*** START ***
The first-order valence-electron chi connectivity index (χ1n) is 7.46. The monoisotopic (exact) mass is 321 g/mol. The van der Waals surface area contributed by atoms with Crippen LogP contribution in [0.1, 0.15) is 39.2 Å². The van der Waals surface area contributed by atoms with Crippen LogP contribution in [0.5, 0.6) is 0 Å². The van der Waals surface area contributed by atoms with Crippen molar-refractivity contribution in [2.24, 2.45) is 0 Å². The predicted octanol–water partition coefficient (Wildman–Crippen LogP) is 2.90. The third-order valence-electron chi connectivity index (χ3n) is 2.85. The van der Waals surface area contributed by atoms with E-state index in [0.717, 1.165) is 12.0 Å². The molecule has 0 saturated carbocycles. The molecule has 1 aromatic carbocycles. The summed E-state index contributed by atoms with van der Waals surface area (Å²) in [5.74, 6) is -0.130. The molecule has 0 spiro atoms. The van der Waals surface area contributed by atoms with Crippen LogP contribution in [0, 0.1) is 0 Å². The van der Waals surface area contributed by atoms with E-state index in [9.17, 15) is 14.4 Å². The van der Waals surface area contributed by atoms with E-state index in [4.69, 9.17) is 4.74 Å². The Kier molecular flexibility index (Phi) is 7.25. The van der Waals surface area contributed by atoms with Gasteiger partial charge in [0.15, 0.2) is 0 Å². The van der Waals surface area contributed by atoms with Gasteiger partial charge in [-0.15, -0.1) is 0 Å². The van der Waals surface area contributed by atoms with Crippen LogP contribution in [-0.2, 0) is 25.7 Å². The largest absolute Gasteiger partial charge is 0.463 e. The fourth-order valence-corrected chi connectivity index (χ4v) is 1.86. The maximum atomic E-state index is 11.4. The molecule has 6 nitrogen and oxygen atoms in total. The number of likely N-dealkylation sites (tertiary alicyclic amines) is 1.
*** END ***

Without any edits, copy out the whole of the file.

The first-order valence-electron chi connectivity index (χ1n) is 7.46. The monoisotopic (exact) mass is 321 g/mol. The van der Waals surface area contributed by atoms with Crippen LogP contribution in [0.1, 0.15) is 39.2 Å². The van der Waals surface area contributed by atoms with Crippen LogP contribution in [0.5, 0.6) is 0 Å². The van der Waals surface area contributed by atoms with Crippen molar-refractivity contribution in [2.24, 2.45) is 0 Å². The predicted octanol–water partition coefficient (Wildman–Crippen LogP) is 2.90. The third-order valence-electron chi connectivity index (χ3n) is 2.85. The van der Waals surface area contributed by atoms with E-state index in [0.717, 1.165) is 12.0 Å². The molecule has 0 saturated carbocycles. The molecule has 1 aromatic carbocycles. The summed E-state index contributed by atoms with van der Waals surface area (Å²) in [5.74, 6) is -0.130. The molecule has 0 spiro atoms. The van der Waals surface area contributed by atoms with Crippen LogP contribution in [0, 0.1) is 0 Å². The van der Waals surface area contributed by atoms with E-state index in [9.17, 15) is 14.4 Å². The van der Waals surface area contributed by atoms with E-state index in [4.69, 9.17) is 4.74 Å². The Kier molecular flexibility index (Phi) is 7.25. The van der Waals surface area contributed by atoms with Gasteiger partial charge in [0.15, 0.2) is 0 Å². The van der Waals surface area contributed by atoms with Gasteiger partial charge in [-0.15, -0.1) is 0 Å². The van der Waals surface area contributed by atoms with Crippen LogP contribution in [-0.2, 0) is 25.7 Å². The largest absolute Gasteiger partial charge is 0.463 e. The fourth-order valence-corrected chi connectivity index (χ4v) is 1.86. The maximum atomic E-state index is 11.4. The molecule has 6 nitrogen and oxygen atoms in total. The number of likely N-dealkylation sites (tertiary alicyclic amines) is 1.